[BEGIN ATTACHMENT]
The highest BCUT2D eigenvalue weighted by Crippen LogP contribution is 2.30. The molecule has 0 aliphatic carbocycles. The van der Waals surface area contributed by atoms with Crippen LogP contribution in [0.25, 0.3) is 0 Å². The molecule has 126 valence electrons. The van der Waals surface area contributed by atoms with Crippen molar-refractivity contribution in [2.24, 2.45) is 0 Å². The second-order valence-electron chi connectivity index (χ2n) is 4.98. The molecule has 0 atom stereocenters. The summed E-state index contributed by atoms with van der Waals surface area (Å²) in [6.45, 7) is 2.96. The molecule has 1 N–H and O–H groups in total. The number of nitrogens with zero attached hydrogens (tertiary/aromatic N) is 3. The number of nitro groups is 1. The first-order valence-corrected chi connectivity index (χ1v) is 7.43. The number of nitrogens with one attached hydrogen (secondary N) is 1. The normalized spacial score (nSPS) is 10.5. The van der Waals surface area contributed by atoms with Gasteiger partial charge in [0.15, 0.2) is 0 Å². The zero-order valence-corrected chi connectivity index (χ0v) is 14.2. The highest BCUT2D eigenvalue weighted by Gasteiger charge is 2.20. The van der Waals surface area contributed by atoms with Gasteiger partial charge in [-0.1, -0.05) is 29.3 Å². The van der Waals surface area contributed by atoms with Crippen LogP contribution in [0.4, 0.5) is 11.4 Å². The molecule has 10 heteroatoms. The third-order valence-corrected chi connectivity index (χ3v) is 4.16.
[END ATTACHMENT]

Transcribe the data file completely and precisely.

The highest BCUT2D eigenvalue weighted by Crippen LogP contribution is 2.30. The molecule has 0 aliphatic carbocycles. The van der Waals surface area contributed by atoms with Crippen LogP contribution in [0.25, 0.3) is 0 Å². The molecule has 126 valence electrons. The van der Waals surface area contributed by atoms with Crippen molar-refractivity contribution in [2.24, 2.45) is 0 Å². The second-order valence-electron chi connectivity index (χ2n) is 4.98. The molecule has 0 atom stereocenters. The summed E-state index contributed by atoms with van der Waals surface area (Å²) in [6.45, 7) is 2.96. The molecule has 1 N–H and O–H groups in total. The number of nitrogens with zero attached hydrogens (tertiary/aromatic N) is 3. The number of nitro groups is 1. The first-order valence-corrected chi connectivity index (χ1v) is 7.43. The number of nitrogens with one attached hydrogen (secondary N) is 1. The normalized spacial score (nSPS) is 10.5. The van der Waals surface area contributed by atoms with Gasteiger partial charge in [0.15, 0.2) is 0 Å². The zero-order valence-corrected chi connectivity index (χ0v) is 14.2. The highest BCUT2D eigenvalue weighted by Gasteiger charge is 2.20. The van der Waals surface area contributed by atoms with Gasteiger partial charge in [-0.1, -0.05) is 29.3 Å². The van der Waals surface area contributed by atoms with Crippen LogP contribution in [0.4, 0.5) is 11.4 Å². The molecule has 10 heteroatoms. The third-order valence-corrected chi connectivity index (χ3v) is 4.16.